As DPete says the issue of dry or lubricated does make a difference. Because lubricated track does not stretch if the oil is still in there, the bushings wear and the pins do not. Most owners and operators don't keep a good watch on how much the bushings have worn and consequently they wear past the point that they can be turned. They wear so thin that when pressed they crack. If you have worn that far it is best to just install new sprockets and run to destruction. Mr. Welsh also has it correct in stating it may not be economically feasible to turn SALT track bushings because of the extra labor it takes to install new seals, refilling the links and then pressure testing to be sure they don't leak. It has also been my experience that the track shops only press one side of the link apart so one seal does not get changed. Since SALT track is basically all master links, when the oil is gone the track is shot in no time at all.

    A sealed track will stretch with the idler being adjusted out to keep the track adjusted. When the idler reaches the end of the track frame it is obvious to the operator or owner that something needs to be done. The stretch roughly coincides with the wear on the bushings. At that point you turn the pins and bushings and replace the sprockets and go back to work. From my experience you only get about thirty percent of the time you had before turn depending on how long the operator can stand to run it.

    You haven't stated what series or year your 550 is. I've seen a lot of problems with Deere SALT tracks wearing out completely with less the 2,400 hours on the clock.
     
  12. EZ TRBO

    EZ TRBO Senior Member

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    Back when I was younger(just a lil kid) I know I asked my dad why we never did pin and bushing turns. His reason was just as you stated, we ran Sealed and Lubricated Tracks thus the cost would could not be justifed. I do belive we could get 3500 to 4000 hours on a set, so about 3 years max.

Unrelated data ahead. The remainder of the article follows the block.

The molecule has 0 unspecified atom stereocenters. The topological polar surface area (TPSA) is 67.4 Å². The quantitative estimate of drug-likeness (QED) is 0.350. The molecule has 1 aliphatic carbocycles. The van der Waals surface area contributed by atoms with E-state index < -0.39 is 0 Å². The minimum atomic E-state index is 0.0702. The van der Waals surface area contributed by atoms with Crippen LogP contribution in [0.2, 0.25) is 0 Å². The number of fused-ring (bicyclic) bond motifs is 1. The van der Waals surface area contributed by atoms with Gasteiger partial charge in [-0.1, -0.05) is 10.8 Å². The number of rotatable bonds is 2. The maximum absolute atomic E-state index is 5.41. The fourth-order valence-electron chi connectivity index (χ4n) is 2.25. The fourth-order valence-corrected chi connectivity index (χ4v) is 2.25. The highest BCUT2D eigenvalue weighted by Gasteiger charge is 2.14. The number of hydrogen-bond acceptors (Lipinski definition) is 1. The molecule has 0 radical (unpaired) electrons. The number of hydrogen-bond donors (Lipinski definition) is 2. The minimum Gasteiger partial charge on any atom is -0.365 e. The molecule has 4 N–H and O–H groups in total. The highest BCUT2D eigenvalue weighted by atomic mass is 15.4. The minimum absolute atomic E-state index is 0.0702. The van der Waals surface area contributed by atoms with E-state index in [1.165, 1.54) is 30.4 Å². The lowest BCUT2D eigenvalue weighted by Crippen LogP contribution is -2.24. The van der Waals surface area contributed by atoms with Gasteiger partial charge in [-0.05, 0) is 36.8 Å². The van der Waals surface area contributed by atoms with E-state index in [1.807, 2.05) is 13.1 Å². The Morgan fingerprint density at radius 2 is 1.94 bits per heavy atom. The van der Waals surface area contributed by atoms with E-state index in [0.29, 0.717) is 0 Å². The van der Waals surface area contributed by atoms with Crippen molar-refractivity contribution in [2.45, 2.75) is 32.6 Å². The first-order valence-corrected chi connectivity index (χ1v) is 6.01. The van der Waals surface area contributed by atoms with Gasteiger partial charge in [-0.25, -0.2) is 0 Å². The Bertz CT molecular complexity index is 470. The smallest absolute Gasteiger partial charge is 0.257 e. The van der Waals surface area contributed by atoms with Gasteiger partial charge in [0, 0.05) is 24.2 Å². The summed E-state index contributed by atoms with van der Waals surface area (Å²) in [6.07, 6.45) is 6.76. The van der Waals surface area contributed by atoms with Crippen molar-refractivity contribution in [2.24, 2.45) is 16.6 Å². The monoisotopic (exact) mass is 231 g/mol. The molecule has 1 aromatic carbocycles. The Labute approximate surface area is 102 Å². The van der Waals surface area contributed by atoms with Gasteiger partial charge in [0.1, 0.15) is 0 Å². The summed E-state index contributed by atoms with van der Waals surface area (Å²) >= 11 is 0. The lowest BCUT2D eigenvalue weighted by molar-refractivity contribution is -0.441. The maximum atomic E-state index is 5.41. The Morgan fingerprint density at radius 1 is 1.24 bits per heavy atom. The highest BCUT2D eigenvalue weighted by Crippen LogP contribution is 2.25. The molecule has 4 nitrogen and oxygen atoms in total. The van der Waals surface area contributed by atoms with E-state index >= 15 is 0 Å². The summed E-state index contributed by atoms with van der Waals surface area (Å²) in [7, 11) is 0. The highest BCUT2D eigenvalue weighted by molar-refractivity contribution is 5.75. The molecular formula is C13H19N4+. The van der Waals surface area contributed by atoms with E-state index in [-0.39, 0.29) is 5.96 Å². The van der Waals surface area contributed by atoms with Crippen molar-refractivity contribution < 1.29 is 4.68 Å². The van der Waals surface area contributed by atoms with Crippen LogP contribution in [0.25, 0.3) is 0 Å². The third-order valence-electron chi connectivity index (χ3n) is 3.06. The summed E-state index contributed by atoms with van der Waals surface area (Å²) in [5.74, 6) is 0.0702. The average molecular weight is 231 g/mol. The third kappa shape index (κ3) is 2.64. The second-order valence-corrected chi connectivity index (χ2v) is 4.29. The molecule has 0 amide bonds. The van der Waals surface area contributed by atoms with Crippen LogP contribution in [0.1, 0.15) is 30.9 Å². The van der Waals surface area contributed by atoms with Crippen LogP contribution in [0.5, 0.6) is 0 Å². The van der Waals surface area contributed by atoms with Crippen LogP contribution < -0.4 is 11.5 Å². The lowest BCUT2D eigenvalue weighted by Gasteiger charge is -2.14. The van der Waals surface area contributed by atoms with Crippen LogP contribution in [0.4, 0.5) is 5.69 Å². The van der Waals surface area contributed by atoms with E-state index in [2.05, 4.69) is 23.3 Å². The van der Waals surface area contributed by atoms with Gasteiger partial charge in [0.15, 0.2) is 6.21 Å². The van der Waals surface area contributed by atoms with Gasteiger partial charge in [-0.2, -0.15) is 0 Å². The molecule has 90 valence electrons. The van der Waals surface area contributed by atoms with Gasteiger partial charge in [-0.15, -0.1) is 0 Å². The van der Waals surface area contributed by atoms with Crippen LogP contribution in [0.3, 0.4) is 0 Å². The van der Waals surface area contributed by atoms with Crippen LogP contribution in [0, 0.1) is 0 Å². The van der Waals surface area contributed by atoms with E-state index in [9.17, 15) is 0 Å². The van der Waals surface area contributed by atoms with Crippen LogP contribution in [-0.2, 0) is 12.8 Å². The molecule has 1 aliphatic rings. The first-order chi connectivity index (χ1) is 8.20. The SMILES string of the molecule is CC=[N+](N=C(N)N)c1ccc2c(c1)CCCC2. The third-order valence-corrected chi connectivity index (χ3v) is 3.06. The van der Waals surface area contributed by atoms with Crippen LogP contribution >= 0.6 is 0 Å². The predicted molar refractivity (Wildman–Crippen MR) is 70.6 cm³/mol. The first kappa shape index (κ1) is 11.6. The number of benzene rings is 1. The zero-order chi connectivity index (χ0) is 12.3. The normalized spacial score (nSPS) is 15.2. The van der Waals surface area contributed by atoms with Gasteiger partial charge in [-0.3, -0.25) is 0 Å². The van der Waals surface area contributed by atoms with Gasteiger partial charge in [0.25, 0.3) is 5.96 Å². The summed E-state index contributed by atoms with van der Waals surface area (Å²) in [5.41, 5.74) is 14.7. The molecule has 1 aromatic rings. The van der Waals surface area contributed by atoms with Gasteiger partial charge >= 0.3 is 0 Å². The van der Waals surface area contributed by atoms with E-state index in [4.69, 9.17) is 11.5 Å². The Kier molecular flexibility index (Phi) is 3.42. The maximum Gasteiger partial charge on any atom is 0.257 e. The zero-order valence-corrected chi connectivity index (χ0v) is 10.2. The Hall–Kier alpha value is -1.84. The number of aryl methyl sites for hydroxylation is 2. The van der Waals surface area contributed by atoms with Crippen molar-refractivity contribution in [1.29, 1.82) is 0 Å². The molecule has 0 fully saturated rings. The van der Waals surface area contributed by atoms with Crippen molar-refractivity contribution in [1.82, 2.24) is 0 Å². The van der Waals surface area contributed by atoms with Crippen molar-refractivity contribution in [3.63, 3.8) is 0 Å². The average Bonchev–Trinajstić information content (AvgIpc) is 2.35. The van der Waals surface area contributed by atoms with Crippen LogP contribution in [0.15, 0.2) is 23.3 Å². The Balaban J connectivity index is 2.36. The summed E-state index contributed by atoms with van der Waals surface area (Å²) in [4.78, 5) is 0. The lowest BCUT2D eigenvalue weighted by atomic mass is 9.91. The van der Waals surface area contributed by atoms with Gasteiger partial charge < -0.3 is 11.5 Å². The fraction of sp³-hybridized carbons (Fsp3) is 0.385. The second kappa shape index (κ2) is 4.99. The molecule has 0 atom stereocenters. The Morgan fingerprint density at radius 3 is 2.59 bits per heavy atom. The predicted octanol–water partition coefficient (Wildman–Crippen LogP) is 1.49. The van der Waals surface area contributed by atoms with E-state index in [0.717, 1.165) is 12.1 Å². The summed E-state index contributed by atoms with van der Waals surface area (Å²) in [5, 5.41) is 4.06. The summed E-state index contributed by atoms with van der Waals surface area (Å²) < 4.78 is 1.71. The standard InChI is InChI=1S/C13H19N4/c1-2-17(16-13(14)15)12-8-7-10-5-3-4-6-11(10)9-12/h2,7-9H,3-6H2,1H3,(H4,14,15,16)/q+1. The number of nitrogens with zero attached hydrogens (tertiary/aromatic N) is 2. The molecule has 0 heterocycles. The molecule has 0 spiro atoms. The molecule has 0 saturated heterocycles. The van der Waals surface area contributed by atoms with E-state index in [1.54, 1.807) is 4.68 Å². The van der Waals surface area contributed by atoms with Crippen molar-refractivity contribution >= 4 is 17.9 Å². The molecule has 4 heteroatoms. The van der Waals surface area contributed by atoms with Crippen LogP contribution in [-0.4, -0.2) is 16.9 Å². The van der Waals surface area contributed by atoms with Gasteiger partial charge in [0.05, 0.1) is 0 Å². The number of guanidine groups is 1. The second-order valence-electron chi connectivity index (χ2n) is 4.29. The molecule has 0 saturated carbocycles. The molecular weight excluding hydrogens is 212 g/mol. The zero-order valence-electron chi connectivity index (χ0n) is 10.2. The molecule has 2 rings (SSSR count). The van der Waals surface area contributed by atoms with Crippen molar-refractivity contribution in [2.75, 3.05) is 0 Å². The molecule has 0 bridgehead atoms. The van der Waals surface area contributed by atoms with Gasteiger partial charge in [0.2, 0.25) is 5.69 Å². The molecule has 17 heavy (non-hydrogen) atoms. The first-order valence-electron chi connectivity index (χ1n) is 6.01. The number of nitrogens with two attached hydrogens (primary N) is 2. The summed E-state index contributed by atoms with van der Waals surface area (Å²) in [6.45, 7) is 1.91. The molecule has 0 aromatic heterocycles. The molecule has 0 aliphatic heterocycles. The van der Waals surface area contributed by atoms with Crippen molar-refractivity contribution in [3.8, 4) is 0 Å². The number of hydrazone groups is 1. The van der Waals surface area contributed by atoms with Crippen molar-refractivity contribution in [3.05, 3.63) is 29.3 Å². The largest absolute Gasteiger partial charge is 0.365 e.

Trbo
     
  13. Bandit44

    Bandit44 Well-Known Member

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    DPete they are lubed tracks.
     
  14. Bandit44

    Bandit44 Well-Known Member

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    Thanks to all of you for your help and advice, I think I will go with the new sprokets and just run it some more. The dozer is a 2004 550H. Now I know why everyone has to charge so much for dozer work. It's about like fertilizing hay fields, with the price of fertilizer these days I feel like I have got the tractor window open and am throwing $20 bills out the window as I am going over the field with the buggy. Like my cousin told me ain't nobody but the Corp of Engineers and the State got enough money to run a bulldozer.
     
  15. Construct'O

    Construct'O Senior Member

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    Like John C and the others said.

    I just run my lubicated track to the end and never turn the bushing.But i just work in the mud and black dirt.If sand like in Neb. i would run the min. then do a early turn of the bushings and run them out.